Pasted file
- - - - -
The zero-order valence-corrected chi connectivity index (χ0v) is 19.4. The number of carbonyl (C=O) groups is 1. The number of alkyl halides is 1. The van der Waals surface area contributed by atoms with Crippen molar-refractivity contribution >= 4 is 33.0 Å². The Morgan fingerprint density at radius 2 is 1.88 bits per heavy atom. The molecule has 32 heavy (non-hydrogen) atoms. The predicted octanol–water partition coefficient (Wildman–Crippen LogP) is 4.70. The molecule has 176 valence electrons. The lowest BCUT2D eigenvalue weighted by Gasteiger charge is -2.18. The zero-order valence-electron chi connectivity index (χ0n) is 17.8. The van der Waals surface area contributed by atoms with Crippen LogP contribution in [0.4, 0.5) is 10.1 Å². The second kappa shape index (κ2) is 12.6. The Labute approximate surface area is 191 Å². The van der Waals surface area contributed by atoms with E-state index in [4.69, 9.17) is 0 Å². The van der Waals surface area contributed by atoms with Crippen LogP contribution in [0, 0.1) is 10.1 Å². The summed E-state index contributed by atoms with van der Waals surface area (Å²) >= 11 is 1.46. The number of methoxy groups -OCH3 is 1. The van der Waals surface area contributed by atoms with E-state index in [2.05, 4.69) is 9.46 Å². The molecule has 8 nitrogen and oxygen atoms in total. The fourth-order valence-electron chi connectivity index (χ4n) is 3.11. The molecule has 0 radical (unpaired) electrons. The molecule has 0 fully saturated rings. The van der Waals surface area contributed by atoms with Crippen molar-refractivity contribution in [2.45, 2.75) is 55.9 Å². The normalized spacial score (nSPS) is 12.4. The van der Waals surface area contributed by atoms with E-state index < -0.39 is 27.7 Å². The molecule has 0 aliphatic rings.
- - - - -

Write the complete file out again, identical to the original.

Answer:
The zero-order valence-corrected chi connectivity index (χ0v) is 19.4. The number of carbonyl (C=O) groups is 1. The number of alkyl halides is 1. The van der Waals surface area contributed by atoms with Crippen molar-refractivity contribution >= 4 is 33.0 Å². The Morgan fingerprint density at radius 2 is 1.88 bits per heavy atom. The molecule has 32 heavy (non-hydrogen) atoms. The predicted octanol–water partition coefficient (Wildman–Crippen LogP) is 4.70. The molecule has 176 valence electrons. The lowest BCUT2D eigenvalue weighted by Gasteiger charge is -2.18. The zero-order valence-electron chi connectivity index (χ0n) is 17.8. The van der Waals surface area contributed by atoms with Crippen LogP contribution in [0.4, 0.5) is 10.1 Å². The second kappa shape index (κ2) is 12.6. The Labute approximate surface area is 191 Å². The van der Waals surface area contributed by atoms with E-state index in [4.69, 9.17) is 0 Å². The van der Waals surface area contributed by atoms with Crippen LogP contribution in [0, 0.1) is 10.1 Å². The summed E-state index contributed by atoms with van der Waals surface area (Å²) >= 11 is 1.46. The number of methoxy groups -OCH3 is 1. The van der Waals surface area contributed by atoms with E-state index in [2.05, 4.69) is 9.46 Å². The molecule has 8 nitrogen and oxygen atoms in total. The fourth-order valence-electron chi connectivity index (χ4n) is 3.11. The molecule has 0 radical (unpaired) electrons. The molecule has 0 fully saturated rings. The van der Waals surface area contributed by atoms with Crippen molar-refractivity contribution in [2.45, 2.75) is 55.9 Å². The normalized spacial score (nSPS) is 12.4. The van der Waals surface area contributed by atoms with E-state index < -0.39 is 27.7 Å². The molecule has 0 aliphatic rings.